Tens of thousands of Web sites have been compromised by an automated SQL injection attack, and although some have been cleaned, others continue to serve visitors a malicious script that tries to hijack their PCs using multiple exploits, security experts said this weekend.
Symantec cited reports by other researchers -- including one identified only as "websmithrob" -- that fingered a SQL vulnerability as the common thread. "The sites [were] hacked by hacking robot by means of a SQL injection attack, which executes an iterative SQL loop [that] finds every normal table in the database by looking in the sysobjects table and then appends every text column with the harmful script," said websmithrob in a blog post. "It's possible that only Microsoft SQL Server databases were hacked with this particular version of the robot since the script relies on the sysobjects table that this database contains."
Hacked sites included both .edu and .gov domains, the SANS Institute's Internet Storm Center (ISC) reported in a warning posted last Friday. The ISC also reported that several pages of security vendor CA's Web site had been infected.
Grisoft's Thompson said that his research had identified a 15-month-old vulnerability as one of those exploited by the attack code. The exploit, he said, targeted the MDAC (Microsoft Data Access Components) bug patched in April 2006 with the MS06-014 security update. "They went to the trouble of preparing a good Web site exploit, and a good mass hack but then used a moldy old client exploit. It's almost a dichotomy," said Thompson.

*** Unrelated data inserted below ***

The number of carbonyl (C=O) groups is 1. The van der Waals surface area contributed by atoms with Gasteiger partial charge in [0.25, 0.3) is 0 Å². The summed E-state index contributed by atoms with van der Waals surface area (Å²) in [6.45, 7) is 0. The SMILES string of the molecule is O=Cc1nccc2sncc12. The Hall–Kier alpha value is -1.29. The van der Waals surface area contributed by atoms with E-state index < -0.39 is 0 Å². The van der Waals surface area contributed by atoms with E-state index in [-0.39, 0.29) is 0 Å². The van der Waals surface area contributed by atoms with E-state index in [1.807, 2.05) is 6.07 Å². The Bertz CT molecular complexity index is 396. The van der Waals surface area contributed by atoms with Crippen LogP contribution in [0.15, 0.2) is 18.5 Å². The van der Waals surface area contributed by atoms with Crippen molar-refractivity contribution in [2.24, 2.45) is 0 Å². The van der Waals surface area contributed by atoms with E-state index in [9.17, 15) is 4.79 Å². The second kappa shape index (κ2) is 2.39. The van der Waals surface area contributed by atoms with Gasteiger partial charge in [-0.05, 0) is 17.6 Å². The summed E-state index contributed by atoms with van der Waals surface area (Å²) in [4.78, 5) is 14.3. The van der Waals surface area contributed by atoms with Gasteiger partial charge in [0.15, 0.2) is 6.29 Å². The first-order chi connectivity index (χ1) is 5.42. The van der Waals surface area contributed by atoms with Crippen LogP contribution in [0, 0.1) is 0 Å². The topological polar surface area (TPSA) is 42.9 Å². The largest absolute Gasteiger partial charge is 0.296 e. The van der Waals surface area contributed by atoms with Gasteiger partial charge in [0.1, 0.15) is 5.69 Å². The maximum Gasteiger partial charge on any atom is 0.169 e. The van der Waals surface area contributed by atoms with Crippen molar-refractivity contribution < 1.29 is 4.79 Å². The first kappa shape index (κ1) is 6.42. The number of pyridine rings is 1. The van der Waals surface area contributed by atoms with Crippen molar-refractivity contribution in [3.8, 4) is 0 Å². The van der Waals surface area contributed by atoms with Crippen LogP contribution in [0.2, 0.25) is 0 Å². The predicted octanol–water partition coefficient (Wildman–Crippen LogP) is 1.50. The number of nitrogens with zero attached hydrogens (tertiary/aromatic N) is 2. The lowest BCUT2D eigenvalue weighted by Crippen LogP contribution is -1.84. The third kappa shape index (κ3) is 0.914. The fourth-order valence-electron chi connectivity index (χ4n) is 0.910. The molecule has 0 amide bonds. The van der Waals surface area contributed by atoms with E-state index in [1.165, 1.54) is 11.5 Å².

Another surprise, Thompson said, was the speed of the hack's cleanup. Although a Google search still showed thousands of sites infected with the script on Saturday, Thompson claimed that Grisoft's LinkScanner Pro tool indicated that nearly all had actually been scrubbed. "I found that really surprising [that they were cleaned so quickly]," he said in an interview via instant messaging on Sunday. "They're all so disparate. If it was a big server farm, I could understand it being cleaned so quickly, but there doesn't seem to be anything common about them all."
"It looks like a bunch of these are still carrying the references to [the malicious domain] but not infectively," said Thompson. "In other words, they're still hacked, but the injection hasn't worked properly."
Microsoft was not immediately available for comment on the SQL Server vulnerability used by the mass hack.